The rabbinic formation of the goy involved a whole project of Othering, whose medium and toolkit was provided by halakhic discourse, while its ideology was supplemented by the aggadic midrash, where goy is presented as a conduit for the presence of God in the human world and a sure trace for His steps in history.
The Jews is the great constant of this book, persisting from Old Testament to Tel Aviv, as an ahistorical collective, undisturbed by text and politics, what the book calls ethnos, goy. This book’s apriori is the Jews as a goy.
When the authors speak of “our contemporary,” they must be wary of homogenizing the radically diversified world of contemporary Jewry and their equally diversified others.
The real scope of the project emerges when its intellectual polemical core is revealed. The book— a fruit of the shared interests of its authors in philology and political theology– is an attempt to mobilize philology in order to unearth the ground of political theology.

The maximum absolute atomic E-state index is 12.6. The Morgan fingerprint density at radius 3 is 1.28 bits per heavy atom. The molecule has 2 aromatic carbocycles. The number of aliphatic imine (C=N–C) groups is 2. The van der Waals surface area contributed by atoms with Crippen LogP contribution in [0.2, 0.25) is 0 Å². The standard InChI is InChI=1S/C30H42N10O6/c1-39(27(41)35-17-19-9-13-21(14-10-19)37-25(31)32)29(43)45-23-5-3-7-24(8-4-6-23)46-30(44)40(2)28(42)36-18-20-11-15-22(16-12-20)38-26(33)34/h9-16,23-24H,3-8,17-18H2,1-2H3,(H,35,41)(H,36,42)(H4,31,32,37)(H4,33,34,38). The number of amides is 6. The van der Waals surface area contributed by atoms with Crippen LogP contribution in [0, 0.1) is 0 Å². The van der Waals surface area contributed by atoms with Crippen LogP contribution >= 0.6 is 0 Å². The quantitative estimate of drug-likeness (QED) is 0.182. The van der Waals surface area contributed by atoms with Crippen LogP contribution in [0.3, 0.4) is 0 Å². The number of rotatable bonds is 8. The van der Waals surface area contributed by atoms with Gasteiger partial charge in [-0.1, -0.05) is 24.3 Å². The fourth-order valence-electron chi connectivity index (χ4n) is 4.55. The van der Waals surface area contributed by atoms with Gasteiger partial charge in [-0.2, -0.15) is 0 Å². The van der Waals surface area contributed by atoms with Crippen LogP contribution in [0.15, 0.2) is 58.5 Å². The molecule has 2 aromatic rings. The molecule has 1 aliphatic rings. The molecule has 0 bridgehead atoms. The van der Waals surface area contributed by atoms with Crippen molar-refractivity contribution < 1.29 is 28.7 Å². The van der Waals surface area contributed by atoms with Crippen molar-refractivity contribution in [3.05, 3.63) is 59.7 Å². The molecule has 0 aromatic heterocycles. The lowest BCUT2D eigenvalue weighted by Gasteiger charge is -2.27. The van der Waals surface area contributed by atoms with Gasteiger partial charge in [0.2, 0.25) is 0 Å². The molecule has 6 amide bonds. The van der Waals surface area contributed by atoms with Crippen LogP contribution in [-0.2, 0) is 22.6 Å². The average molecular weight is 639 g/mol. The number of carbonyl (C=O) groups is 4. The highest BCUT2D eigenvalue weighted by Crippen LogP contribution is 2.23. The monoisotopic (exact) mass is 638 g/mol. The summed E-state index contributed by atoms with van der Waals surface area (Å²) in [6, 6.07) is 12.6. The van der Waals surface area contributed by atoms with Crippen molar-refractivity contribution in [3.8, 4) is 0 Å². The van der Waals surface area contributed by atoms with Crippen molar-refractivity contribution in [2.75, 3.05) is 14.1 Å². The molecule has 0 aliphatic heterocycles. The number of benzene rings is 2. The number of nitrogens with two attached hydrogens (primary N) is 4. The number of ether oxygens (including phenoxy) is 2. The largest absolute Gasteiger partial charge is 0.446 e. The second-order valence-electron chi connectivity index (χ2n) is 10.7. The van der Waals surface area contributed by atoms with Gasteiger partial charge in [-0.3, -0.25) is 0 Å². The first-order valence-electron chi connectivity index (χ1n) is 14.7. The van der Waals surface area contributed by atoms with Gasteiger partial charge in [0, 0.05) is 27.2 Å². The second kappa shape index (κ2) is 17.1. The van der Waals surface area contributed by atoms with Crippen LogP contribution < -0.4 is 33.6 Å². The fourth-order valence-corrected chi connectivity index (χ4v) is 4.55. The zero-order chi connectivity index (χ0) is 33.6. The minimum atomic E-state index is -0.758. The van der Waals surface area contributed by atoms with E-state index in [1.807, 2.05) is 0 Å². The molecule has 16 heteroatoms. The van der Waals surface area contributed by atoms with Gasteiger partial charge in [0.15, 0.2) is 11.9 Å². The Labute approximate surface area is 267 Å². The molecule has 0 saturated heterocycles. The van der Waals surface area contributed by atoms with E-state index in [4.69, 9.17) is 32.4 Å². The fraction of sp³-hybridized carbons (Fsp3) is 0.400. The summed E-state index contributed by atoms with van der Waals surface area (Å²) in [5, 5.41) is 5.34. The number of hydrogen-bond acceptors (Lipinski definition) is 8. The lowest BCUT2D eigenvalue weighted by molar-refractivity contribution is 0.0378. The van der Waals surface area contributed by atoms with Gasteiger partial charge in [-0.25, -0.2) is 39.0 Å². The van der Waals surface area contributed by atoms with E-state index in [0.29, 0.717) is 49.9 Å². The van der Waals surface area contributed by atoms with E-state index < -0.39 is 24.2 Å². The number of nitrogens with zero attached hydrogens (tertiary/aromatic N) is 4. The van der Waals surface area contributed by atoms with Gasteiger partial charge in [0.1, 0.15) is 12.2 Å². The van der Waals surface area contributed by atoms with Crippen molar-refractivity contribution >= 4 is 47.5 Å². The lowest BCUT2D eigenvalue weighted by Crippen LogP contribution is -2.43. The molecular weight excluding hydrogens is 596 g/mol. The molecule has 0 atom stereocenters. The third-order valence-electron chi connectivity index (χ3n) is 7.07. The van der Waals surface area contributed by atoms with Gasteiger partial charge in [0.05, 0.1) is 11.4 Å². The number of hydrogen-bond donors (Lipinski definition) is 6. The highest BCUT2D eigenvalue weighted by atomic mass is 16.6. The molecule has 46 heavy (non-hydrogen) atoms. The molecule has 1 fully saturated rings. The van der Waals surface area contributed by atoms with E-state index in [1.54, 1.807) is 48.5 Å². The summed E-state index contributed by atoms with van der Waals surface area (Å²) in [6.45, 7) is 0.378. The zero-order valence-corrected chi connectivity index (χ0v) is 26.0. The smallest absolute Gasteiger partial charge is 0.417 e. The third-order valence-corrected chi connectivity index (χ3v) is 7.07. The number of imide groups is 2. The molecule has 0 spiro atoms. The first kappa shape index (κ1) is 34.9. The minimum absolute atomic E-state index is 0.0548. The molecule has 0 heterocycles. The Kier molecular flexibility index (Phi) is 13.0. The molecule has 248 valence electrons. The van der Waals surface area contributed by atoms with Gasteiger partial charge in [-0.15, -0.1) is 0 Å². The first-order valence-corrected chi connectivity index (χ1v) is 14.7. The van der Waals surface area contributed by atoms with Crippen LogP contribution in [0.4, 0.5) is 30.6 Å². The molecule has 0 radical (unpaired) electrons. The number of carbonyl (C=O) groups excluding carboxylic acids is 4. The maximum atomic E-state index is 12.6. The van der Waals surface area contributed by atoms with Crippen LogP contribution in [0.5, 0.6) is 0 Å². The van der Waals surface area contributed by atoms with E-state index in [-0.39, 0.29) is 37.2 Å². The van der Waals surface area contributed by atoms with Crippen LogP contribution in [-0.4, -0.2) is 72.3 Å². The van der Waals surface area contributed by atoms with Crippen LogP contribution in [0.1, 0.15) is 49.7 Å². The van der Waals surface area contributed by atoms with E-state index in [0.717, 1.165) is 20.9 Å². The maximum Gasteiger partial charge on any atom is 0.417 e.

Once you see the penis-centric phrase “the uncircumcised”— some version of it appears in many, if not most of the ancient texts in the corpora mentioned in the book— it’s hard not to notice that, however empty a signifier goy may be, it still signifies something about the male body.